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NAVY NEWS, JANUARY 2011


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BLIMEY. What’s this white stuff? The Arctic conditions gripping Blighty might have been a shock to the system for HMS Somerset’s ship’s company after six months in the Gulf, but at least there wasn’t any snow in Devonport...


...Unlike 80 miles to the northeast, as the ship’s flight found. The Mk8 Lynx of 229 Flight found much of the South West blanketed by snow as they left the frigate behind and made a bee-line for RNAS Yeovilton. The helicopter and her air/ground crew from 815 Naval Air Squadron had spent the previous six months patrolling the Arabian Gulf on Operation Telic.


presented some challenges to aircrew and engineers keeping the cab out there and in the air in support of the ship’s boarding operations and patrol duties.


the region and they have worked hard – producing some exceptional results,” said 229 Flight Commander Lt Stephen Cooke.


The ship and her Flight took part in several training and exercise taskings during their six months away: winching and force protection exercises with the Gibraltar Squadron; exercising in the Mediterranean with the American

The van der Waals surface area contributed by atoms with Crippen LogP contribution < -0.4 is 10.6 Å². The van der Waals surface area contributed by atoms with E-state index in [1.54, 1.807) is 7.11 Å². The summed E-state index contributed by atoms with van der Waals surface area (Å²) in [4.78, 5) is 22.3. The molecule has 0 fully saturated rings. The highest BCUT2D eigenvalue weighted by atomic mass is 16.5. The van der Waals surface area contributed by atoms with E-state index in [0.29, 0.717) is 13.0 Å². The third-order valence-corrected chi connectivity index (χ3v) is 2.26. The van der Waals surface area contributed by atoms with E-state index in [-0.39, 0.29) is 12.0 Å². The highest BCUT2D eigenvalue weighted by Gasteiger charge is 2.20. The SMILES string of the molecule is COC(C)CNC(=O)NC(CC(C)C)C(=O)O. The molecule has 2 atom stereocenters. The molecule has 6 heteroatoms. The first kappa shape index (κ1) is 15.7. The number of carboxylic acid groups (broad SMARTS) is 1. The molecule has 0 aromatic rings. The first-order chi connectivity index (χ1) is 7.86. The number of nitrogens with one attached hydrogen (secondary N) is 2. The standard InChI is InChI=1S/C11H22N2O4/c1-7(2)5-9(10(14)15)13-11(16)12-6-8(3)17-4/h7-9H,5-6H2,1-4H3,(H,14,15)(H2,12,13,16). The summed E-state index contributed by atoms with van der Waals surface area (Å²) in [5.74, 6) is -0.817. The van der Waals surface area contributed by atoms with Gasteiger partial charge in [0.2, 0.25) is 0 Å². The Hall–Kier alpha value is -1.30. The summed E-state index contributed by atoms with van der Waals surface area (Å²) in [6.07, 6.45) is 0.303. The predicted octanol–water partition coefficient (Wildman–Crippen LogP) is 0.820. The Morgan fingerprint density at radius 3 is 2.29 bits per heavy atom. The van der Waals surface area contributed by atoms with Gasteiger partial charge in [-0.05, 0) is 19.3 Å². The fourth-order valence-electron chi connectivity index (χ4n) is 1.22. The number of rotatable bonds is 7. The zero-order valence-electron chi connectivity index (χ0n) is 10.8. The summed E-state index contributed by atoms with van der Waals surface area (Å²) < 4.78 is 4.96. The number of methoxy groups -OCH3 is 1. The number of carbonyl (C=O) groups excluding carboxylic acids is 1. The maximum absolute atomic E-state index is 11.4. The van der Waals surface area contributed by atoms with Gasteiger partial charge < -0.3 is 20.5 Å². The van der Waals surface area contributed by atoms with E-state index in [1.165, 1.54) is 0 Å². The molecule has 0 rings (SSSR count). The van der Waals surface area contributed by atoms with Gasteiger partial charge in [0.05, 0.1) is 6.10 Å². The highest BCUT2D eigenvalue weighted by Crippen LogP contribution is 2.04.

“For most of my team this was their first deployment to And working at the height of the Middle East summer


ships of the USS Harry S Truman Carrier Battle Group; and working with the Kuwaiti Navy.


As 229 enjoyed some welcome ‘me time’ at home, another of the 19 Small Ship’s Flights under the 815 aegis was celebrating. 206 Flight have been awarded the annual Sopwith Pup Trophy (which does indeed feature the eponymous Great War biplane) by Rear Admiral Tom Cunningham, Chief of Staff (Aviation and Carriers). The trophy is awarded to the Flight which achieves the highest level of operational capability throughout the year, and obviously 206 were rather proud to receive the accolade for their time on board Somerset’s sister, HMS Portland. Even before they joined Portland in autumn 2008, 206 Flight


had already notched up another win with the Wigley Trophy for the best aviation performance on Operational Sea Training. And once on station off the Horn of Africa in early 2009, HMS Portland and her Flight threw themselves into the fight to protect merchant ships from piracy, notching up four counter- piracy interdictions, as well as 11 drug-busting efforts. Lt Cdr Joe Dransfield, 206 Flight Commander, said: “The Flight are really proud to receive this recognition for their hard work but by far the greatest reward was seeing the combined efforts of a highly-skilled team result in the direct disruption of illegal activity in the troubled waters of the Gulf of Aden.”


■ See February’s Navy News for a feature on 815, Europe’s largest helicopter squadron


picture: la(phot) vicki benwell, rnas yeovilton


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